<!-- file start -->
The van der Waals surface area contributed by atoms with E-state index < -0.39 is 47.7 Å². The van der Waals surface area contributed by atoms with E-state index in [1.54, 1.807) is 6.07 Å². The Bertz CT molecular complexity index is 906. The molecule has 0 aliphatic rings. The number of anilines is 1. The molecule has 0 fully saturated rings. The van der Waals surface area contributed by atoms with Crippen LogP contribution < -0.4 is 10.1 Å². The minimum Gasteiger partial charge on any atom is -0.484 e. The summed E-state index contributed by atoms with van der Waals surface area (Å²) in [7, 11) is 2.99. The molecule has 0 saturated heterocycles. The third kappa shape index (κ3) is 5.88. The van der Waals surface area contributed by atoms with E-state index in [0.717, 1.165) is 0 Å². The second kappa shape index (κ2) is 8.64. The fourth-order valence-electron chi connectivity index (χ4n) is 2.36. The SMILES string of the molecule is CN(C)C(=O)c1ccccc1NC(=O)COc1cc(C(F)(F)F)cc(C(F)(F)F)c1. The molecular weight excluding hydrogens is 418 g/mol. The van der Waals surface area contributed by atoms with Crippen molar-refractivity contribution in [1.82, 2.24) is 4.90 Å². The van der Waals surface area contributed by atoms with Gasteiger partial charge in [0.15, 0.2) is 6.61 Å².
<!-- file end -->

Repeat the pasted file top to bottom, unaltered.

The van der Waals surface area contributed by atoms with E-state index < -0.39 is 47.7 Å². The van der Waals surface area contributed by atoms with E-state index in [1.54, 1.807) is 6.07 Å². The Bertz CT molecular complexity index is 906. The molecule has 0 aliphatic rings. The number of anilines is 1. The molecule has 0 fully saturated rings. The van der Waals surface area contributed by atoms with Crippen LogP contribution < -0.4 is 10.1 Å². The minimum Gasteiger partial charge on any atom is -0.484 e. The summed E-state index contributed by atoms with van der Waals surface area (Å²) in [7, 11) is 2.99. The molecule has 0 saturated heterocycles. The third kappa shape index (κ3) is 5.88. The van der Waals surface area contributed by atoms with E-state index in [0.717, 1.165) is 0 Å². The second kappa shape index (κ2) is 8.64. The fourth-order valence-electron chi connectivity index (χ4n) is 2.36. The SMILES string of the molecule is CN(C)C(=O)c1ccccc1NC(=O)COc1cc(C(F)(F)F)cc(C(F)(F)F)c1. The molecular weight excluding hydrogens is 418 g/mol. The van der Waals surface area contributed by atoms with Crippen molar-refractivity contribution in [1.82, 2.24) is 4.90 Å². The van der Waals surface area contributed by atoms with Gasteiger partial charge in [0.15, 0.2) is 6.61 Å².